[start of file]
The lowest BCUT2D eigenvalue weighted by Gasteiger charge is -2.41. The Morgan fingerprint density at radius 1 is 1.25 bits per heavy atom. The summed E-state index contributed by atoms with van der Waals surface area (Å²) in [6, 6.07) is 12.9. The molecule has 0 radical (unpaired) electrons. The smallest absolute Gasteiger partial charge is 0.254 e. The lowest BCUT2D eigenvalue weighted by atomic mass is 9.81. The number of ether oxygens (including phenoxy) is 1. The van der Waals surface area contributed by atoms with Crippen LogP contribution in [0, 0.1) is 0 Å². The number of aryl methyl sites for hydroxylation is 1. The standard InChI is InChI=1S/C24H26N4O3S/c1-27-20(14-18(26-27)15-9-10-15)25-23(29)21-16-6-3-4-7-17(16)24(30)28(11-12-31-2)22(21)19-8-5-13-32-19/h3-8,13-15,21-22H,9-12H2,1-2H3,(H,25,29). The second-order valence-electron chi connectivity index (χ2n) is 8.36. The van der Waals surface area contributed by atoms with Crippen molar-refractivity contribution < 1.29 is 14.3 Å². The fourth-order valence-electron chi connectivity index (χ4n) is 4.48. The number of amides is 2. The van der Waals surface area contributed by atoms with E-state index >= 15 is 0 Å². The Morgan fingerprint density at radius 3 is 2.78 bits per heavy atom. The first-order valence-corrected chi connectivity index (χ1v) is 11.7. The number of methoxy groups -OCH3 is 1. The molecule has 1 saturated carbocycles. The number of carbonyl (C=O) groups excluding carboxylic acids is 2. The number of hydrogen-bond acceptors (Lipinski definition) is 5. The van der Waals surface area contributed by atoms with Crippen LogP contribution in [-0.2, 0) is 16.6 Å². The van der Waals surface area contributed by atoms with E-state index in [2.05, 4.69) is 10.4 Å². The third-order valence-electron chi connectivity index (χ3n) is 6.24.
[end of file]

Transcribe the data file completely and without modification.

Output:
The lowest BCUT2D eigenvalue weighted by Gasteiger charge is -2.41. The Morgan fingerprint density at radius 1 is 1.25 bits per heavy atom. The summed E-state index contributed by atoms with van der Waals surface area (Å²) in [6, 6.07) is 12.9. The molecule has 0 radical (unpaired) electrons. The smallest absolute Gasteiger partial charge is 0.254 e. The lowest BCUT2D eigenvalue weighted by atomic mass is 9.81. The number of ether oxygens (including phenoxy) is 1. The van der Waals surface area contributed by atoms with Crippen LogP contribution in [0, 0.1) is 0 Å². The number of aryl methyl sites for hydroxylation is 1. The standard InChI is InChI=1S/C24H26N4O3S/c1-27-20(14-18(26-27)15-9-10-15)25-23(29)21-16-6-3-4-7-17(16)24(30)28(11-12-31-2)22(21)19-8-5-13-32-19/h3-8,13-15,21-22H,9-12H2,1-2H3,(H,25,29). The second-order valence-electron chi connectivity index (χ2n) is 8.36. The van der Waals surface area contributed by atoms with Crippen molar-refractivity contribution < 1.29 is 14.3 Å². The fourth-order valence-electron chi connectivity index (χ4n) is 4.48. The number of amides is 2. The van der Waals surface area contributed by atoms with E-state index >= 15 is 0 Å². The Morgan fingerprint density at radius 3 is 2.78 bits per heavy atom. The first-order valence-corrected chi connectivity index (χ1v) is 11.7. The number of methoxy groups -OCH3 is 1. The molecule has 1 saturated carbocycles. The number of carbonyl (C=O) groups excluding carboxylic acids is 2. The number of hydrogen-bond acceptors (Lipinski definition) is 5. The van der Waals surface area contributed by atoms with Crippen LogP contribution in [-0.2, 0) is 16.6 Å². The van der Waals surface area contributed by atoms with E-state index in [2.05, 4.69) is 10.4 Å². The third-order valence-electron chi connectivity index (χ3n) is 6.24.